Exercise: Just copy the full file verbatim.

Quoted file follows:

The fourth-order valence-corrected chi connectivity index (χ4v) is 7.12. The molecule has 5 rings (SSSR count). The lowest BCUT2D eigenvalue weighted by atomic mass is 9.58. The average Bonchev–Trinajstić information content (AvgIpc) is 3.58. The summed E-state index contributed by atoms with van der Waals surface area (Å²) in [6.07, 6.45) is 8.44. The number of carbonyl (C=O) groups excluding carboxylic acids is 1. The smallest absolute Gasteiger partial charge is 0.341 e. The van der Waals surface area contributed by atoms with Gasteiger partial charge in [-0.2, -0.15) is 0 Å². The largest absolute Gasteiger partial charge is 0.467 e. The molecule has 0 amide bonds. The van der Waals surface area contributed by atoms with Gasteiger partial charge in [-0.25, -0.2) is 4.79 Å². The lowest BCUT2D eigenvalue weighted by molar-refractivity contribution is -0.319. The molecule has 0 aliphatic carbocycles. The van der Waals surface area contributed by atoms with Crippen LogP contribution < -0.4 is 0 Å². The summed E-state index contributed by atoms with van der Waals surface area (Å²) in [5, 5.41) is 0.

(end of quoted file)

The fourth-order valence-corrected chi connectivity index (χ4v) is 7.12. The molecule has 5 rings (SSSR count). The lowest BCUT2D eigenvalue weighted by atomic mass is 9.58. The average Bonchev–Trinajstić information content (AvgIpc) is 3.58. The summed E-state index contributed by atoms with van der Waals surface area (Å²) in [6.07, 6.45) is 8.44. The number of carbonyl (C=O) groups excluding carboxylic acids is 1. The smallest absolute Gasteiger partial charge is 0.341 e. The van der Waals surface area contributed by atoms with Gasteiger partial charge in [-0.2, -0.15) is 0 Å². The largest absolute Gasteiger partial charge is 0.467 e. The molecule has 0 amide bonds. The van der Waals surface area contributed by atoms with Gasteiger partial charge in [-0.25, -0.2) is 4.79 Å². The lowest BCUT2D eigenvalue weighted by molar-refractivity contribution is -0.319. The molecule has 0 aliphatic carbocycles. The van der Waals surface area contributed by atoms with Crippen LogP contribution < -0.4 is 0 Å². The summed E-state index contributed by atoms with van der Waals surface area (Å²) in [5, 5.41) is 0.